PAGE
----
How well do you know the Code? Think you can spot violations the original installer either ignored or couldn't identify? Here's your chance to moonlight as an electrical inspector and second-guess someone else's work from the safety of your living room or office. Joe Tedesco, who has a knack for finding shoddy electrical work, did the dirty work and found this mess. Now it's your turn to identify the violation.
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John K. Erickson of J & C Services in Imperial Beach, Calif. found this at a home in La Jolla, Calif. “The owner of this 1920s home was having trouble with the power to her main residence and garage,” says Erickson. “It kept going off and on.”
“When we arrived at the site she told us the local utility company had come out and told her she should contact an electrician,” he says. “We inquired about the old fused disconnect and the way it was wired to the new, but un-metered panel. She said that several years ago she hired an electrician, who is now out of business, to upgrade her service and this is how he did it. We asked if the electrician pulled any permits. She was not aware of any being pulled.”
When portions of electrical systems are abandoned they should be removed, or at the very least made safe. The probability that these open and unused Edison-base fused switches are energized is very high. The evidence of someone’s ‘handy work’ shows in many places, such as in the panel where the taps were made directly to the breaker buss, missing covers, and open holes in the cabinet.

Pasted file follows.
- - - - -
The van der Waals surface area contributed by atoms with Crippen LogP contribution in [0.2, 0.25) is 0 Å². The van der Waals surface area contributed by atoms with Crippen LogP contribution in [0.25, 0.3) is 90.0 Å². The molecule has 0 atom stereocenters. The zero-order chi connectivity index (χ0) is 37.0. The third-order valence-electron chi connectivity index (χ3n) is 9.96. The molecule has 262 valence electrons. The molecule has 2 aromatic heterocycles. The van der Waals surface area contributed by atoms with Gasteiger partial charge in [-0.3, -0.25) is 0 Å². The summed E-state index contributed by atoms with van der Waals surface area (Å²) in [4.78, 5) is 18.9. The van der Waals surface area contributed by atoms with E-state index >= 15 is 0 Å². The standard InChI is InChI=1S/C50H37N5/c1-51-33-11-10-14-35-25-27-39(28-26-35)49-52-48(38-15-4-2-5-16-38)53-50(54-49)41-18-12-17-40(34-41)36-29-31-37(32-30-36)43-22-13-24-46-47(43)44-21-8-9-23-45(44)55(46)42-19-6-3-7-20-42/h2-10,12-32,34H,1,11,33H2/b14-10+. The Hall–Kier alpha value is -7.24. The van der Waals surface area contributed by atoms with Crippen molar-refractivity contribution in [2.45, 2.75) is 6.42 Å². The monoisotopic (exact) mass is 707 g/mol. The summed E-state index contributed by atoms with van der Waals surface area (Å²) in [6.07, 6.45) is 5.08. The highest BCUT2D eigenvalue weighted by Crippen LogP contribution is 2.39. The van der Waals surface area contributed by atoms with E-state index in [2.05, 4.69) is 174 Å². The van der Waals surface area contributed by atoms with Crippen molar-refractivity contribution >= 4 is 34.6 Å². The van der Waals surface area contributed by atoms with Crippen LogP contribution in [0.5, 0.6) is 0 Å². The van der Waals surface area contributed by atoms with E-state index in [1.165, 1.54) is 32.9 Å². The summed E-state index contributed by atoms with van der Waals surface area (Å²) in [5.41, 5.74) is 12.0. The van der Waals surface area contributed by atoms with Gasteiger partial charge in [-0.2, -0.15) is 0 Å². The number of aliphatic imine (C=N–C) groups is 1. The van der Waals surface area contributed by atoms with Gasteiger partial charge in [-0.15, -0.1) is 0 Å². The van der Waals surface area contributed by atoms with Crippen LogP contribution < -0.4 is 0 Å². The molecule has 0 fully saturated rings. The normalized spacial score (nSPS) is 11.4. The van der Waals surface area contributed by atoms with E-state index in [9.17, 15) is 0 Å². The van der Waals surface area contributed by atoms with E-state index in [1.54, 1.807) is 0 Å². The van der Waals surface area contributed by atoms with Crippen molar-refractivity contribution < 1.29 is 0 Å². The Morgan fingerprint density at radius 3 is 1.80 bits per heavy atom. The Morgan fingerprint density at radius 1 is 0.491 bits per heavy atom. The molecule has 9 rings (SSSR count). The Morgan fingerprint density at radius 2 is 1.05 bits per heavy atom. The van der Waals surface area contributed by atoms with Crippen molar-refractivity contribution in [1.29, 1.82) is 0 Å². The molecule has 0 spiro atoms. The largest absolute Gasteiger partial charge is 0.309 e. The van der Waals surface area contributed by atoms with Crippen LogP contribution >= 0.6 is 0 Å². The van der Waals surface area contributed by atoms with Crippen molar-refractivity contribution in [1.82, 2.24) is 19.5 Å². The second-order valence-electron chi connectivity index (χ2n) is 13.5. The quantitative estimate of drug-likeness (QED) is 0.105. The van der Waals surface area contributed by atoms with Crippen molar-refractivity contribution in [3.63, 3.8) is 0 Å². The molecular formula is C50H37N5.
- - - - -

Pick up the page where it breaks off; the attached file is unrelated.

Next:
The following NEC rules come to mind here.
“110.12 Mechanical Execution of Work. Electrical equipment shall be installed in a neat and workmanlike manner.
“FPN: Accepted industry practices are described in ANSI/NECA 1-2000, Standard Practices for Good Workmanship in Electrical Contracting, and other ANSI-approved installation standards.
“(A) Unused Openings. Unused cable or raceway openings in boxes, raceways, auxiliary gutters, cabinets, cutout boxes, meter socket enclosures, equipment cases, or housings shall be effectively closed to afford protection substantially equivalent to the wall of the equipment. Where metallic plugs or plates are used with nonmetallic enclosures, they shall be recessed at least 6 mm (1/ 4 in.) from the outer surface of the enclosure.
“(C) Integrity of Electrical Equipment and Connections. Internal parts of electrical equipment, including busbars, wiring terminals, insulators, and other surfaces, shall not be damaged or contaminated by foreign materials such as paint, plaster, cleaners, abrasives, or corrosive residues. There shall be no damaged parts that may adversely affect safe operation or mechanical strength of the equipment such as parts that are broken; bent; cut; or deteriorated by corrosion, chemical action, or overheating.”
“408.7 Unused Openings. Unused openings for circuit breakers and switches shall be closed using identified closures, or other approved means that provide protection substantially equivalent to the wall of the enclosure.”